“The initiative will be funded by combining £40 million from the Department for Digital, Culture Media and Sport’s Heritage High Street Fund with £52 million from the Ministry of Housing, Communities and Local Government’s Future High Street Fund. £3 million will be provided by the National Lottery Heritage Fund to support a cultural programme to engage people in the life and history of their high streets.”

Exterior of the Odeon Cinema in Newport, Isle of Wight
© Historic England Archive

Lilley: Attracting future commercial investment
Cllr Michael Lilley, Mayor of the City of Ryde said:

“The investment builds on the successful Heritage Action Zones programme, run by Historic England, and will turn empty and underused buildings into creative spaces, offices, retail outlets and housing to support wider regeneration in the 69 successful areas by attracting future commercial investment.”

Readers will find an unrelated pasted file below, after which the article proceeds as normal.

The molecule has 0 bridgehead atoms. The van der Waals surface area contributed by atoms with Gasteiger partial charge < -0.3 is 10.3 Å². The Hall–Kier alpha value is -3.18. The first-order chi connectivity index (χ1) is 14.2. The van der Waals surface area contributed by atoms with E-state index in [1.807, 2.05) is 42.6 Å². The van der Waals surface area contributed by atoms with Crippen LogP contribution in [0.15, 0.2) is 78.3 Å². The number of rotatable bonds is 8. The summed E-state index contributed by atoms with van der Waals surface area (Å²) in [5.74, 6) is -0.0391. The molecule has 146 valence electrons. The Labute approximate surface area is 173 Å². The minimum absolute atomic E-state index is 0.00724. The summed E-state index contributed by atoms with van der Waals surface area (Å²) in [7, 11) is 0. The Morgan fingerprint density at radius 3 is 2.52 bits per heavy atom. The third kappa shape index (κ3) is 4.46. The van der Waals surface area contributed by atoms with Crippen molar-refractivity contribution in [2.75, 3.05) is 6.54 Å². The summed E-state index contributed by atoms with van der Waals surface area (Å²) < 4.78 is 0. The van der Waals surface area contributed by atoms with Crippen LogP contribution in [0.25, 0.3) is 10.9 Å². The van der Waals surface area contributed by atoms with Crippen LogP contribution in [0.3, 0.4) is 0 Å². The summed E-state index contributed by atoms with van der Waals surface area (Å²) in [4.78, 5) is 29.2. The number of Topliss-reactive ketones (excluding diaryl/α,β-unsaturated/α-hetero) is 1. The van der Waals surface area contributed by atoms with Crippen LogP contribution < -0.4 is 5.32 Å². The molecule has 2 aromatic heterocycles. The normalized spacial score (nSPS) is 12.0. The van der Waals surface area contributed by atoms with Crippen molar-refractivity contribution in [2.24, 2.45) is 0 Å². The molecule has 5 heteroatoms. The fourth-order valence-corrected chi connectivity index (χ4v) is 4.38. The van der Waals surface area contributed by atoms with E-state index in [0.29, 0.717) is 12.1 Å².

michael lilley
Cllr Michael Lilley © With kind permission of Allan Marsh

Zoe Thompson, chair of Ryde Business Association and chair of Ryde Regeneration Working Group said:

“It is fantastic news that Ryde has got through to the next stage. We were able to base the bid on community feedback from the vast amount of consultation over the years. High Streets across the UK have felt the strain, so to have additional money to improve Ryde for everyone who lives, works and visits here is very exciting.

“We have seen how collaboration can work successfully, and look forward to now working with the Isle of Wight Council, Ryde Town Council and other stakeholders to bring this project to fruition.”

Jones Evans: Unlocking the potential of County Town
Cllr Julie Jones Evans, Chair of Newport and Carisbrooke Parish Council said: